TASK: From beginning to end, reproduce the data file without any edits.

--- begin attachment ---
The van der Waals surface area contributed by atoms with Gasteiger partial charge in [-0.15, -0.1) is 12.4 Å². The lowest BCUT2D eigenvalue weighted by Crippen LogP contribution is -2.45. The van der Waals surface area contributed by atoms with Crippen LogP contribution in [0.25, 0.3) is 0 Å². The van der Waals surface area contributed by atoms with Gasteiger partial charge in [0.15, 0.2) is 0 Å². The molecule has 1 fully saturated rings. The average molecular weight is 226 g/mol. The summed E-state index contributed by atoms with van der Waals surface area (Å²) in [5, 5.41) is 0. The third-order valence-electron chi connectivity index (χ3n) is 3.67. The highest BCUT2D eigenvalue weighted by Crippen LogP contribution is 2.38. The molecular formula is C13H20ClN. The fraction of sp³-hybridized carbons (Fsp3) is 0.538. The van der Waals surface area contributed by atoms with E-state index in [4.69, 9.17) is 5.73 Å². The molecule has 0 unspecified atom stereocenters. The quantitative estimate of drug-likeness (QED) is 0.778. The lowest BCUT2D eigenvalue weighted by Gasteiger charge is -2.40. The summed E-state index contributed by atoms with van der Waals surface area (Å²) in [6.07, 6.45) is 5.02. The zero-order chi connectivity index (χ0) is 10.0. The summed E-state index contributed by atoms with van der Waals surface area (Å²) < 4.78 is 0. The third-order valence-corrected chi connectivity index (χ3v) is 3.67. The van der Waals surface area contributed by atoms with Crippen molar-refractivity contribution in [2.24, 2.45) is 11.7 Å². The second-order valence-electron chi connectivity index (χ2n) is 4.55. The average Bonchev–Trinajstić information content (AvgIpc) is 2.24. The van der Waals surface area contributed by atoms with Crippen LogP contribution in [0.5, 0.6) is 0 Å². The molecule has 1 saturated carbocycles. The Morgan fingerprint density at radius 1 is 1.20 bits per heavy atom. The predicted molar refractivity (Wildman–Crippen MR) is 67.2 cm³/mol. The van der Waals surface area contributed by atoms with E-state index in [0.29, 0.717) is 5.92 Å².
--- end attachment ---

The van der Waals surface area contributed by atoms with Gasteiger partial charge in [-0.15, -0.1) is 12.4 Å². The lowest BCUT2D eigenvalue weighted by Crippen LogP contribution is -2.45. The van der Waals surface area contributed by atoms with Crippen LogP contribution in [0.25, 0.3) is 0 Å². The van der Waals surface area contributed by atoms with Gasteiger partial charge in [0.15, 0.2) is 0 Å². The molecule has 1 fully saturated rings. The average molecular weight is 226 g/mol. The summed E-state index contributed by atoms with van der Waals surface area (Å²) in [5, 5.41) is 0. The third-order valence-electron chi connectivity index (χ3n) is 3.67. The highest BCUT2D eigenvalue weighted by Crippen LogP contribution is 2.38. The molecular formula is C13H20ClN. The fraction of sp³-hybridized carbons (Fsp3) is 0.538. The van der Waals surface area contributed by atoms with E-state index in [4.69, 9.17) is 5.73 Å². The molecule has 0 unspecified atom stereocenters. The quantitative estimate of drug-likeness (QED) is 0.778. The lowest BCUT2D eigenvalue weighted by Gasteiger charge is -2.40. The summed E-state index contributed by atoms with van der Waals surface area (Å²) in [6.07, 6.45) is 5.02. The zero-order chi connectivity index (χ0) is 10.0. The summed E-state index contributed by atoms with van der Waals surface area (Å²) < 4.78 is 0. The third-order valence-corrected chi connectivity index (χ3v) is 3.67. The van der Waals surface area contributed by atoms with Crippen molar-refractivity contribution in [2.24, 2.45) is 11.7 Å². The second-order valence-electron chi connectivity index (χ2n) is 4.55. The average Bonchev–Trinajstić information content (AvgIpc) is 2.24. The van der Waals surface area contributed by atoms with Crippen LogP contribution in [0.5, 0.6) is 0 Å². The molecule has 1 saturated carbocycles. The Morgan fingerprint density at radius 1 is 1.20 bits per heavy atom. The predicted molar refractivity (Wildman–Crippen MR) is 67.2 cm³/mol. The van der Waals surface area contributed by atoms with E-state index in [0.29, 0.717) is 5.92 Å².